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Who never had that feeling that sometimes haing some database settings would be nice? Well, since Saffier is from the same author of Esmerald and since Esmerald is settings oriented, why not apply the same principle but in a simpler manner but to Saffier?

This is exactly what happened.

Saffier Setting Module

The way of using the settings object within a Saffier use of the ORM is via:

  • SAFFIER_SETTINGS_MODULE environment variable.

All the settings are pydantic BaseSettings objects which makes it easier to use and override when needed.


Saffier by default uses is looking for a SAFFIER_SETTINGS_MODULE environment variable to run and apply the given settings to your instance.

If no SAFFIER_SETTINGS_MODULE is found, Saffier then uses its own internal settings which are widely applied across the system.

Custom settings

When creating your own custom settings class, you should inherit from SaffierSettings which is the class responsible for all internal settings of Saffier and those can be extended and overriden with ease.

Something like this:

from typing import Optional

from saffier import SaffierSettings
from saffier.conf.enums import EnvironmentType

class MyCustomSettings(SaffierSettings):
    My settings overriding default values and add new ones.

    environment: Optional[str] = EnvironmentType.TESTING

    # new settings
    my_new_setting: str = "A text"

Super simple right? Yes and that is the intention. Saffier does not have a lot of settings but has some which are used across the codebase and those can be overriden easily.


Be careful when overriding the settings as you might break functionality. It is your own risk doing it.

  • ipython_args - List of arguments passed to ipython when starting the saffier shell.

    Default: ["--no-banner"]

  • ptpython_config_file - Config file to be loaded into ptpython when starting the saffier shell --kernel ptpython.

    Default: "~/.config/ptpython/"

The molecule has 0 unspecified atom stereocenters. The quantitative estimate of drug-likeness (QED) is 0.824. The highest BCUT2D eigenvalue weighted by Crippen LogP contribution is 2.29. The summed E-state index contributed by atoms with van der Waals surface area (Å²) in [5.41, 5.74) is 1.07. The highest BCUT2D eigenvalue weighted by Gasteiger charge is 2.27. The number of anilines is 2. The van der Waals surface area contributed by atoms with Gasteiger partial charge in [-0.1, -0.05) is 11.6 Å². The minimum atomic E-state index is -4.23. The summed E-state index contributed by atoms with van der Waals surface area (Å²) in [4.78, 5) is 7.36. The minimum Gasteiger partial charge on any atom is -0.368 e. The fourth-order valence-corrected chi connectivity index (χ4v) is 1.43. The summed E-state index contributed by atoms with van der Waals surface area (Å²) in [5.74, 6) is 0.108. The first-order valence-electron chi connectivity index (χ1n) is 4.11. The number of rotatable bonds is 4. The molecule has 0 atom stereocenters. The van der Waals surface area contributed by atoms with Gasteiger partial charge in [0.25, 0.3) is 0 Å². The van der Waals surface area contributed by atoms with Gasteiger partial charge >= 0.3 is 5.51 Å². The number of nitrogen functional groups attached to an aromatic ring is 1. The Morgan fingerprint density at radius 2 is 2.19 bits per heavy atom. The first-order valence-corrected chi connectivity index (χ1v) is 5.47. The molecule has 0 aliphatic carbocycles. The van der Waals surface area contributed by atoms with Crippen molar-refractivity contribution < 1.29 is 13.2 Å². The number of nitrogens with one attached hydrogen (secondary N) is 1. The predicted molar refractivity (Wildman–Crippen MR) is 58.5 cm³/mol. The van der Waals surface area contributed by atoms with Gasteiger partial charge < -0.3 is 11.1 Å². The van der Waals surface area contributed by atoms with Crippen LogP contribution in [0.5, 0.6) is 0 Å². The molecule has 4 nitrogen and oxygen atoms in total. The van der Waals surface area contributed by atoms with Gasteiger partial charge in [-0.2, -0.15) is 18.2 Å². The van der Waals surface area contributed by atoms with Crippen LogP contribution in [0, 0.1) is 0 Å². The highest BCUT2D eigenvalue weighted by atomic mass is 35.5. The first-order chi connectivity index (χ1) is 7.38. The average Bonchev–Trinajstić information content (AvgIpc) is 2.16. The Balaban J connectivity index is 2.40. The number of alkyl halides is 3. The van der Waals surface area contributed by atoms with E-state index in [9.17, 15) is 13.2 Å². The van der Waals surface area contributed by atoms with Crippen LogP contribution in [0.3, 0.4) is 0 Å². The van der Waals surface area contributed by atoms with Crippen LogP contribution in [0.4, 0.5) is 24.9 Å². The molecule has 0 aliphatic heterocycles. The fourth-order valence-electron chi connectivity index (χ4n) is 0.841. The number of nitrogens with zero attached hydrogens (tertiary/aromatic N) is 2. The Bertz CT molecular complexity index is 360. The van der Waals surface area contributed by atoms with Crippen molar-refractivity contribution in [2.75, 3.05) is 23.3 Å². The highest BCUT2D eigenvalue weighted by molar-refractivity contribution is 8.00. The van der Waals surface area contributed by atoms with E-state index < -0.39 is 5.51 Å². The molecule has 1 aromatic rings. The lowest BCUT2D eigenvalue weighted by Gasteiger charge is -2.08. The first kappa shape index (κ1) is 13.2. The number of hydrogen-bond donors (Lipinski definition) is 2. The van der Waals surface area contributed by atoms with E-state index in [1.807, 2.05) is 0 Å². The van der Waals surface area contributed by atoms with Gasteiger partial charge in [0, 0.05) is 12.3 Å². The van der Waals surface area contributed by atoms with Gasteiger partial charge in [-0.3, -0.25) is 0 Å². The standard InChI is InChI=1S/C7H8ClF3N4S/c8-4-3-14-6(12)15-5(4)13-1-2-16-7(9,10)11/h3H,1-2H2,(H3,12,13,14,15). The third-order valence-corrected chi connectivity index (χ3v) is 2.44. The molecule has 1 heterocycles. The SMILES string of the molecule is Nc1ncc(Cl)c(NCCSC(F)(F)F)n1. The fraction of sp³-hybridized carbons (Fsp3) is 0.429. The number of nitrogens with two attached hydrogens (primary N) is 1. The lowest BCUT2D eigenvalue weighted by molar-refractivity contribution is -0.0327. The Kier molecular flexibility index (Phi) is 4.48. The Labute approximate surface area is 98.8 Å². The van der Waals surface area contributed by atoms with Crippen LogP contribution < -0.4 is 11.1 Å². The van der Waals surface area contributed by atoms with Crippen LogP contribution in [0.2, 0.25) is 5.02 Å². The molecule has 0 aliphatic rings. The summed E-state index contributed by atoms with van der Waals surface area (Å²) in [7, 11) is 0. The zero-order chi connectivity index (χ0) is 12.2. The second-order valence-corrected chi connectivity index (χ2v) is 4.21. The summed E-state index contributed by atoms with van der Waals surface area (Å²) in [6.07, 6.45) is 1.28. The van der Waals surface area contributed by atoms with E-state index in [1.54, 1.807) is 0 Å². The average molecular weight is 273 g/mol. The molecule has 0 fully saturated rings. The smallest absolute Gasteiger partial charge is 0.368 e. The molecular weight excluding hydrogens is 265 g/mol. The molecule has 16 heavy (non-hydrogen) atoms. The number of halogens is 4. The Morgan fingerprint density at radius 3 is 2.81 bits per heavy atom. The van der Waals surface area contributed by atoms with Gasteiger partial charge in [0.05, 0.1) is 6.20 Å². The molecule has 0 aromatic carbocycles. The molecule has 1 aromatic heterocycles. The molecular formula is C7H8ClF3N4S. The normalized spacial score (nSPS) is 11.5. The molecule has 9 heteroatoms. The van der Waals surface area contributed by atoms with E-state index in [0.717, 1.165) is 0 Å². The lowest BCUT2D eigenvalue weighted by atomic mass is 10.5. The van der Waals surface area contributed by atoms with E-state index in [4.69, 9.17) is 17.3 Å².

• postgres_dialects - Set of available Postgres dialects supported by Saffier.

    Default: {"postgres", "postgresql"}

  • mysql_dialects - Set of available MySQL dialects supported by Saffier.

    Default: {"mysql"}

  • sqlite_dialects - Set of available SQLite dialects supported by Saffier.

    Default: {"sqlite"}

  • mssql_dialects - Set of available MSSQL dialects supported by Saffier.

    Default: {"mssql"}

  • postgres_drivers - Set of available Postgres drivers supported by Saffier.

    Default: {"aiopg", "asyncpg"}

  • mysql_drivers - Set of available MySQL drivers supported by Saffier.

    Default: {"aiomysql", "asyncmy"}

  • sqlite_drivers - Set of available SQLite drivers supported by Saffier.

    Default: {aiosqlite}

How to use it

Similar to esmerald settings, Saffier uses it in a similar way.

Using the example above and the location myproject/configs/, the settings should be called like this:

$ SAFFIER_SETTINGS_MODULE=myproject.configs.settings.MyCustomSettings saffier <COMMAND>


Starting the default shell

$ SAFFIER_SETTINGS_MODULE=myproject.configs.settings.MyCustomSettings saffier shell

Starting the PTPython shell

$ SAFFIER_SETTINGS_MODULE=myproject.configs.settings.MyCustomSettings saffier shell --kernel ptpython

Creating the migrations folder

$ SAFFIER_SETTINGS_MODULE=myproject.configs.settings.MyCustomSettings saffier init

Generating migrations

$ SAFFIER_SETTINGS_MODULE=myproject.configs.settings.MyCustomSettings saffier makemigrations

Appying migrations

$ SAFFIER_SETTINGS_MODULE=myproject.configs.settings.MyCustomSettings saffier migrate

And the list goes on and on, you get the gist. To understand which commands are available, check the commands available to you and the shell support for the Saffier shell support.